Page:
Or have you child take an assessment test to pinpoint specific areas of math he/she needs to strengthen. Knowing what skills are week is half the battle!

4. Look into potential learning disabilities

Have you ever heard of dyscalculia?

It is like dyslexia with numbers. It is a real diagnosis and I personally have worked with students who have it. They often struggle with mental math and simple math calculations even though they have mastered them in the past. Sometimes they report having a poor sense of direction, mixing up left and right, and fearing to work with money. If your child really struggles, this could be part of the reason. There is support and possible accommodations available.

5. Change Your Attitude! (Yes, you parents!) 🙂

If you hate math and are reluctant to do it, this will rub off on your kids whether or not you intend for it to. Take a moment to self-analyze your current ‘math attitude.’

Stop saying things like “some people are just bad at math,” “I never got it either,” and “just get through this class because you will never use it again.” Math is like being in shape; you have to work at it. Some people may need to workout longer or harder than others to get to the same level of fitness, but that does not mean some people can never get fit. Same with math! Encourage your kids to be willing to put in the work and see the improvement. Be willing to improve your own math a little to show them it is possible.

Speaking of which, brush up on your own math skills and vocabulary! Review easy-to-watch videos from our Top 10 Math Websites like the Khan Academy and Patrick JMT. You may just surprise yourself on what ‘comes back’ and finally clicks! You do not need to become an expert; a small increase in relevant vocabulary and math how-to can pay off greatly when working to help your child.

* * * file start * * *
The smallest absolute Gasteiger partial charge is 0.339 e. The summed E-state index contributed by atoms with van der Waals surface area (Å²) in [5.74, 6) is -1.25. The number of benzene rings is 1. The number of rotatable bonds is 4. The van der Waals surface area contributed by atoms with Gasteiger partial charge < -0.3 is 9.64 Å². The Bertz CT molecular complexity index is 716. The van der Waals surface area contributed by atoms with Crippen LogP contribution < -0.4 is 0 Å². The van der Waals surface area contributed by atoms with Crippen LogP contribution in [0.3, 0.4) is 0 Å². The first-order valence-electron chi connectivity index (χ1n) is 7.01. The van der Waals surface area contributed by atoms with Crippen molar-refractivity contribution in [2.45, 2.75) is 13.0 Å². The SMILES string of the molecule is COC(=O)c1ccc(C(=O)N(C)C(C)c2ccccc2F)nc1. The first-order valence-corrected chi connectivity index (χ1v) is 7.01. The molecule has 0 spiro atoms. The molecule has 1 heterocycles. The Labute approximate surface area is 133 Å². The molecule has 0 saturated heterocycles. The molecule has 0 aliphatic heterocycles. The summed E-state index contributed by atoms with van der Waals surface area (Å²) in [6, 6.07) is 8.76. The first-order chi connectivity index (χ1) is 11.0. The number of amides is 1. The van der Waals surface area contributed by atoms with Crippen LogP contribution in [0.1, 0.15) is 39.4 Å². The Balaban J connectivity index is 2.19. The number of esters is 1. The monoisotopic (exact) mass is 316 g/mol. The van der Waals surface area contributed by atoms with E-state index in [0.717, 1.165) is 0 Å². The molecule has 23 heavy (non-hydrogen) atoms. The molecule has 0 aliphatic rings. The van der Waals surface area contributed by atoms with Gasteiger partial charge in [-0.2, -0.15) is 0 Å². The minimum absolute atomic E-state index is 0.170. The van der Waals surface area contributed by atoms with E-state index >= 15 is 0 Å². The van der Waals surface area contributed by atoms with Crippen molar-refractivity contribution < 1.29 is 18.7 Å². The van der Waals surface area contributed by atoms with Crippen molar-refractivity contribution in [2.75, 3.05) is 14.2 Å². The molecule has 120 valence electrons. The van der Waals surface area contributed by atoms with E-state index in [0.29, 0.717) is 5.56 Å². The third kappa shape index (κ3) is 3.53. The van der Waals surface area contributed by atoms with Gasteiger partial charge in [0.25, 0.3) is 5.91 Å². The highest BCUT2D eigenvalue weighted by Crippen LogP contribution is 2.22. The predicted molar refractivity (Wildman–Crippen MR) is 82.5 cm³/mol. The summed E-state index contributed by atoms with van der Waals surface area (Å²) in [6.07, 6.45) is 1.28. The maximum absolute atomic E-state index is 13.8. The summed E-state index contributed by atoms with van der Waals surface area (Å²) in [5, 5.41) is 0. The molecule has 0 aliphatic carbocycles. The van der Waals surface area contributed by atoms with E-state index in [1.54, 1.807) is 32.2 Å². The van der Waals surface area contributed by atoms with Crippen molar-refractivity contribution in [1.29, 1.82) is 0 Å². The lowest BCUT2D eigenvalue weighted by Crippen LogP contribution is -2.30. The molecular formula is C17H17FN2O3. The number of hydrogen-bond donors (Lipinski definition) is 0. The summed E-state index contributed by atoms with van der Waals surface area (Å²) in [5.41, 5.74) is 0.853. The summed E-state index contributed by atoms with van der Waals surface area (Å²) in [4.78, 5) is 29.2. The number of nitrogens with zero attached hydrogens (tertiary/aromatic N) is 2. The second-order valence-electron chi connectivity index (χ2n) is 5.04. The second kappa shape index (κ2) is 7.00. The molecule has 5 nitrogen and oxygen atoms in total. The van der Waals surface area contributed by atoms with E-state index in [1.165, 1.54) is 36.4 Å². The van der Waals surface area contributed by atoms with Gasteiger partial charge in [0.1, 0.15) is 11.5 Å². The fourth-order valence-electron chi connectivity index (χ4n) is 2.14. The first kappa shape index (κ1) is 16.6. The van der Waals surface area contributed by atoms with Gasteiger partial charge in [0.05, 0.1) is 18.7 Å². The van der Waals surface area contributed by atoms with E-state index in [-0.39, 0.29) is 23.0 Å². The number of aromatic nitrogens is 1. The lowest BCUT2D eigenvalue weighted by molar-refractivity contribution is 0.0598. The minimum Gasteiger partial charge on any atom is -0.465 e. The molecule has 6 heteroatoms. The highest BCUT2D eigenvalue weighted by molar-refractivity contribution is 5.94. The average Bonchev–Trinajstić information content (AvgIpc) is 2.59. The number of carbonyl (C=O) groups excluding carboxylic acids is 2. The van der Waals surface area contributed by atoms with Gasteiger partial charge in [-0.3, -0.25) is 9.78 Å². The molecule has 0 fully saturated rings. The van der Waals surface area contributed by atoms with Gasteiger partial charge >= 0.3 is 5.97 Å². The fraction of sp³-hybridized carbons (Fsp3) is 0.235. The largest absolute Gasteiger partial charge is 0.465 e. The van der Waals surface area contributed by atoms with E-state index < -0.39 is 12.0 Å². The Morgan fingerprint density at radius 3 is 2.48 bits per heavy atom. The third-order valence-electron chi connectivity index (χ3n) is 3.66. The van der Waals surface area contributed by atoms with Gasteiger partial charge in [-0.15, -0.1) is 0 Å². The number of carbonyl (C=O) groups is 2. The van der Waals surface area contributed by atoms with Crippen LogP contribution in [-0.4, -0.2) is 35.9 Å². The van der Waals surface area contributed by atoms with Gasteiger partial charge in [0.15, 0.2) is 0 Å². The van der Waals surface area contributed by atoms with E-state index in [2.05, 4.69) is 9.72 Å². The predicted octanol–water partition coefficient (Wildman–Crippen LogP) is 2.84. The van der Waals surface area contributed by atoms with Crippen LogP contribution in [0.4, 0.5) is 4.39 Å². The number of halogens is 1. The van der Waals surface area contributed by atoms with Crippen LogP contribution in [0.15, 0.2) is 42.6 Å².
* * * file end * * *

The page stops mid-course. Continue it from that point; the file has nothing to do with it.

Remember Student-Tutor for any 1-on-1 tutoring needs. Amazing progress can be made when a child feels safe and secure to ask questions and take math risks with a tutor he/she has rapport with.

Know other warning signs or other good tips? Share with us in the comments below!

And click below for free 43-page guide to math. More details and resources inside:

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Laura earned a Master's degree in Secondary Education plus Teaching Certification for Mathematics and Psychology in both AZ and CA. Her undergraduate work was in Psychology with a minor in German from UCLA where she graduated magna cum laude. She has been tutoring since the 90's, was a high school teacher 2006-2011, and still teaches for a local college. Laura is passionate about teaching, learning, entrepreneurship, and traveling the world with her husband, their dog Tuck, and her Macbook Pro. -- Join Laura on Linkedin & Twitter!

Comments 23

  1. I am Dr Ahmed Elshebiny a lecturer at Menoufia faculty of Medicine and now working in KSA . My son is in grade 4 international education with a cambridge based curriculm started only in grade 4. In his last 3 years they used American curricula in the same school based on Go Math books. He is good in all subjects except math. This became more obvious in the evaluations of grade 4. The most astonishing is that he is good in the class and good in solving problems at home but bad in the test. He is not interested in doing much training and may give you random answers. In some math areas he is the best like times tables and division . he has difficulty with indirect questions and may forgot to put the units in measurments losing more marks. He us intilligent. The best one in his grade in social studies . what us your diagnosis?